That Tommy Wright has been the perfect manager for St Johnstone is beyond debate.
And that Tommy Wright has been the perfect manager for Stevie May is equally obvious.
The Northern Irishman give May his chance to be a first team regular at McDiarmid Park after a couple of lower league loans, setting in motion a career best run of form that would help the Perth club to historic heights, and earn the striker a big money move to England and a Scotland cap.
A combination of injuries and being tasked with adapting his game to suit different formations and tactics under several other coaches watered the 27-year-old down into a centre-forward incomparable to the lethal, shoot-on-sight marksman who left Perth in the summer of 2014.
Wright had a plan when he re-signed May for last season. It was to get the local hero rediscovering his uninhibited, off the cuff streak.
Through patience and perseverance, going back to the future has paid off.
Seven goals in a curtailed campaign is just one short of the grand total May amassed over two seasons at Aberdeen – and there is a promise of even better yet to come.
Stripping his game back has been shown to be a shrewd decision from Wright.
“He has always been brilliant for me and he just let me play,” said May. “I always worked hard for him and everything else took care of itself.
“Personally, I was really enjoying my football. I was getting a few goals and playing in a great changing room.
“I think there is no doubt that he will go down as the best manager St Johnstone have had.
“I’m really sad to see him go but it’s obviously a decision he has really thought about. Maybe he feels a little break is what he needs.”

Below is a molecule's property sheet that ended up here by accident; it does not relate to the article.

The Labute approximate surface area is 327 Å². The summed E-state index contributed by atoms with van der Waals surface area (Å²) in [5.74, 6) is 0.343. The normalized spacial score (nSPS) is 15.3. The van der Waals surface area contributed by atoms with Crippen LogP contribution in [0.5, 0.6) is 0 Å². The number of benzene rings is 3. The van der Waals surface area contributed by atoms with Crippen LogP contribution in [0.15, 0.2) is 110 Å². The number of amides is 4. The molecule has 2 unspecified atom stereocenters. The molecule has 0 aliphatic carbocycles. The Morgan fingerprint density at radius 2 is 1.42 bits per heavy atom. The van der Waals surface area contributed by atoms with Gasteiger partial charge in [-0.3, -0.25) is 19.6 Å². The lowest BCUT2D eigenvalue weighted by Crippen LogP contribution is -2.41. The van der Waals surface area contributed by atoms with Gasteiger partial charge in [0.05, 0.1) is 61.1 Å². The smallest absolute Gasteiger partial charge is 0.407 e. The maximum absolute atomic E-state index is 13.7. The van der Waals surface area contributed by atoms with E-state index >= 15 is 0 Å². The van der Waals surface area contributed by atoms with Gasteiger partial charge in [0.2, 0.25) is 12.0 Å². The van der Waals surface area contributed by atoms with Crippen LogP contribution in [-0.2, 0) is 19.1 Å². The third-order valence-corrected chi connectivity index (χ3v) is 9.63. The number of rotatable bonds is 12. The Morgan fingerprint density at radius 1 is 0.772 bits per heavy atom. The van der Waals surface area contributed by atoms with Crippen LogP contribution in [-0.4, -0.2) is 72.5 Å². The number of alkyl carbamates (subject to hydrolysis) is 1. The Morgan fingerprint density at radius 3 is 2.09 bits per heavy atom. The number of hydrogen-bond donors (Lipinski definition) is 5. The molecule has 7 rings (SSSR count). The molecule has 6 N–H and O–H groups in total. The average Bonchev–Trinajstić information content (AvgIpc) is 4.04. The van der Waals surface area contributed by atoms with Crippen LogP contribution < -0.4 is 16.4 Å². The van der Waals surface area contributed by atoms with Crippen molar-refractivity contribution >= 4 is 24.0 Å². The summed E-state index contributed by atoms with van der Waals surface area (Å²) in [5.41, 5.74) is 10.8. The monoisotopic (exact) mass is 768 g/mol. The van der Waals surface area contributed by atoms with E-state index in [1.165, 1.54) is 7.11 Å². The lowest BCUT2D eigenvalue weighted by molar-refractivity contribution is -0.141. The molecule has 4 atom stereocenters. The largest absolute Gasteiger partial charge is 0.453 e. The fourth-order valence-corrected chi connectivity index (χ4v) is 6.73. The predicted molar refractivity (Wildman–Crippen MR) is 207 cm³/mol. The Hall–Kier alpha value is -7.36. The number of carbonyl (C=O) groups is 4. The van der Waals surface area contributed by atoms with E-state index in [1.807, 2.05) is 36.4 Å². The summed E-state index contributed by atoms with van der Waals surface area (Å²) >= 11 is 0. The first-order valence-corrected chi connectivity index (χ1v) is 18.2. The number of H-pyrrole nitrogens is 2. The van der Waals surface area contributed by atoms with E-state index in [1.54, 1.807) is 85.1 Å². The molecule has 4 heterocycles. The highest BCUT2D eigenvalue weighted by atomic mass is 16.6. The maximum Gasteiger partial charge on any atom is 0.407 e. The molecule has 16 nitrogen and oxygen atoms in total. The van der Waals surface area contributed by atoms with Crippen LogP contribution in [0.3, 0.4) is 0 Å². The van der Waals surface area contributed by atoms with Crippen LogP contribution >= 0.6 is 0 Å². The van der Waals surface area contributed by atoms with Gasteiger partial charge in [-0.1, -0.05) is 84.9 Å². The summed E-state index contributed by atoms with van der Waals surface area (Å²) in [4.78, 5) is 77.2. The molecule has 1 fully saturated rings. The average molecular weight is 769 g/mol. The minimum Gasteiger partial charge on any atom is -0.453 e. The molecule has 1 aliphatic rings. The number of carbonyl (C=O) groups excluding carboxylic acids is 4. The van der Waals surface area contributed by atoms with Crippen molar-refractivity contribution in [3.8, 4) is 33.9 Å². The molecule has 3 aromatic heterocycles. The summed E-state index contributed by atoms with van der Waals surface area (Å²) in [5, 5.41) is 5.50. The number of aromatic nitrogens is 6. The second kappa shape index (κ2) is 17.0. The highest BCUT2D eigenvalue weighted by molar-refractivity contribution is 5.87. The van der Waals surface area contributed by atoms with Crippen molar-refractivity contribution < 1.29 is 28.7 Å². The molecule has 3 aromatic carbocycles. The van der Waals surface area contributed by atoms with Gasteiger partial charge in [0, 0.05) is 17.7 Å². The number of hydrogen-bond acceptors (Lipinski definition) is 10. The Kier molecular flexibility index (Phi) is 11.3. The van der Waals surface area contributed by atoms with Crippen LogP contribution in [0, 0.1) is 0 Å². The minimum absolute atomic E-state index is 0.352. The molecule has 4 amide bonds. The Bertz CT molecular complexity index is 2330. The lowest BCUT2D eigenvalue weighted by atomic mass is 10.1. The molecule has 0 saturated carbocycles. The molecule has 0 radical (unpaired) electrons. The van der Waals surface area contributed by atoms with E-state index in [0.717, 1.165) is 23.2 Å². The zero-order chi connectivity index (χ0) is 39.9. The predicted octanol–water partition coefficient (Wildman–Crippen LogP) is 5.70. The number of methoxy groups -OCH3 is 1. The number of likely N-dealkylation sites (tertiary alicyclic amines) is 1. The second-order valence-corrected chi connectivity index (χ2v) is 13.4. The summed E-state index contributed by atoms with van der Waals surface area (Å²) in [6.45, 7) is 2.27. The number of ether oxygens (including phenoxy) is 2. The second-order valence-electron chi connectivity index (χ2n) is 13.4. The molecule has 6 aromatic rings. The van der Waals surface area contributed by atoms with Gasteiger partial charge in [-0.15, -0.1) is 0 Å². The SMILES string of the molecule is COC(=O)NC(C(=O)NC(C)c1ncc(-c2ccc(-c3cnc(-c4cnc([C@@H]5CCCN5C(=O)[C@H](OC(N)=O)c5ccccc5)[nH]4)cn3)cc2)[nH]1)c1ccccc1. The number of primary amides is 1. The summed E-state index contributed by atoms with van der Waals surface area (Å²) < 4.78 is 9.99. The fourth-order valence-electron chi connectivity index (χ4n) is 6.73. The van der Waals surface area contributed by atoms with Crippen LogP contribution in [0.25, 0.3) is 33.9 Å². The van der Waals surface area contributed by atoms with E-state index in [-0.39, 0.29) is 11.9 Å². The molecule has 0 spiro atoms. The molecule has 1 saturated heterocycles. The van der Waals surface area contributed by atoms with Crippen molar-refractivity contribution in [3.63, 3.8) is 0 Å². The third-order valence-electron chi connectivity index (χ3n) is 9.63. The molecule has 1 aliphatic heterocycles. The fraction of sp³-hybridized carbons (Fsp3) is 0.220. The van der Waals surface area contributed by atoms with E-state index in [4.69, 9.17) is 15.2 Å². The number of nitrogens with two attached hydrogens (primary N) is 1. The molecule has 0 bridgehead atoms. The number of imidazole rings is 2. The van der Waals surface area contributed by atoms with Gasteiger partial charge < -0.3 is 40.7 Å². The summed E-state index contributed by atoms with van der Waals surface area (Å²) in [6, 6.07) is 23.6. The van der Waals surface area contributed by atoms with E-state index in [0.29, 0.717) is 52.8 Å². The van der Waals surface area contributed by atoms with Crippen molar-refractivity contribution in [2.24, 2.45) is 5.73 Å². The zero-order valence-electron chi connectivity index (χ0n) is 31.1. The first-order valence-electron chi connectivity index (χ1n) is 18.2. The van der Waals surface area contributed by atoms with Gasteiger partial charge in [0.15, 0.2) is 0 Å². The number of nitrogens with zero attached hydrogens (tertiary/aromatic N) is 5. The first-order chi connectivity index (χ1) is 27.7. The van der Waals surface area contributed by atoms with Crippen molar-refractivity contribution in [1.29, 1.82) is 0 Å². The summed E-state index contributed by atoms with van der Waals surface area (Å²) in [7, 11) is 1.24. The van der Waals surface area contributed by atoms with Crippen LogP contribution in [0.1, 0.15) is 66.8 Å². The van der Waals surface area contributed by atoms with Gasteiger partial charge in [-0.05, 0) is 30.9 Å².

Neil Lennon and his Celtic players have had to bat away talk of a tainted title now that the Premiership has been officially declared over. And don’t try to tell the Saints squad that being bumped up a place on points-per-game means it’s a tarnished top six.
“We deserved it after coming back from where we were,” said May.
“As a group we were confident we would have managed to do it if we’d finished all the games.
“The coronavirus situation is a terrible one, no matter what position you are in.
“It was all up in the air with what was going to happen. I think we all knew deep down that it would be a struggle to finish the season.
“Our young squad was bottom of the league going into Christmas time, so sixth is a good finish to the season.
“To get another top six for the gaffer in his last season is a nice feeling.
“The amount of top six finishes and European football achieved over the years is a real credit to Tommy.”
May added: “When you’ve got a younger squad sometimes you just need a win or two for belief.
“We were starting to defend well and were going forward as a unit.
“We were getting results at home but were also picking up points on the road which was a big thing for us. We were enjoying our football so much as a squad.”
All Premiership clubs are dealing with the uncertainty of when football will resume and in what guise. For Saints, there is also a changing of the managerial guard after seven successful seasons under Wright to be thrown into the mix.
May isn’t fearful of a dramatic change in the Perth form graph, though.
“We’re more than confident that, when we do get playing again, we’ll start where we left off before the season stopped,” he said.
“As far as looking forward goes, it’s probably the best situation the squad has been in for a good number of years.
“There is a lot of young talent signed to the club and it looks like they are only going to improve.
“It will be a great squad for the new manager to come in and take. Whoever it is, I’m sure they will love working with the squad.
“There are no big personalities that cause bother. It’s just a hard-working squad with a young base.”